The paper deals with authority and control in multilateral financing mechanisms in determining the goals and objectives of financing collective environmental action. Using the Global Environment Facility (GEF) as a qualitative case study, the paper hopes to shed light on the actors, issues and dynamics involved in designing and operationalising the programs, policies and projects involved in financing biodiversity conservation by applying an integrative neo-institutionalist framework combining historical, rational choice and sociological institutionalism.
Within the global environmental governance system in place today, financing mechanisms i.e. development banks and other financial IOs play a pivotal role in providing the necessary financial support needed for state and non-state actors to meet their environmental obligations. The GEF is the largest source of such funding available to developing countries for global environmental initiatives. Established in 1991, it is the only multi-convention funding mechanism to date, serving several multilateral environmental agreements including the Convention on Biological Diversity and the United Nations Framework Convention on Climate Change. The organisation is academically understudied. Yet the GEF is quite unique. As a non-implementing agency, it operates within international environmental law and interacts with conferences of parties, intergovernmental organisations, nation states and civil society actors alike for decision-making and project execution. Given this myriad of actors, the question arises as to how biodiversity conservation funding is designed and who determines the biodiversity funding agenda and to what extent.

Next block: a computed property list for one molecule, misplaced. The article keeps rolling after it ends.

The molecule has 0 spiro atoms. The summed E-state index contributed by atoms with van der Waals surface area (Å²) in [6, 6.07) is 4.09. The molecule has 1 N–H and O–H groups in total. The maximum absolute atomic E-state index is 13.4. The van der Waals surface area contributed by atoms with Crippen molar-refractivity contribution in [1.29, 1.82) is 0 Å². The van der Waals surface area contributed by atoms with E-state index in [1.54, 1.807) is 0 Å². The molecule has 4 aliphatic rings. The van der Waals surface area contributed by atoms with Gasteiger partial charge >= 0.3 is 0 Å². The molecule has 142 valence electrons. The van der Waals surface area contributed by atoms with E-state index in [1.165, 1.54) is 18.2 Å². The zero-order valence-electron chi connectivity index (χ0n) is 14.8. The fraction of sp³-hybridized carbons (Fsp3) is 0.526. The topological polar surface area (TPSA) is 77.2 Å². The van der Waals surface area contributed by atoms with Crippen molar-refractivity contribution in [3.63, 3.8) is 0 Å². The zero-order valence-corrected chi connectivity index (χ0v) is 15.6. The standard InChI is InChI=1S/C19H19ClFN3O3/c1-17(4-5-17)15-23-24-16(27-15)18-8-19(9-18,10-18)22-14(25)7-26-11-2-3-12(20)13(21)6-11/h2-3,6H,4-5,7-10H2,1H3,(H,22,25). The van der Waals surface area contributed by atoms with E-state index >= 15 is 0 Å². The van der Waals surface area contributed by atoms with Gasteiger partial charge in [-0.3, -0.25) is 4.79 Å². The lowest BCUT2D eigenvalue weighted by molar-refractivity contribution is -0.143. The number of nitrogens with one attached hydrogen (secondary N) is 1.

The paper process traces the policy formation, implementation and evaluation process in biodiversity conservation funding. The paper shows how an analytically ecclectic approach through the combined analysis of path dependencies, strategic interaction and institutional isomorphism can paint a much richer picture of the GEF to comprehend the wielding of power and influence to gain authority and control in environmental funding mechanisms.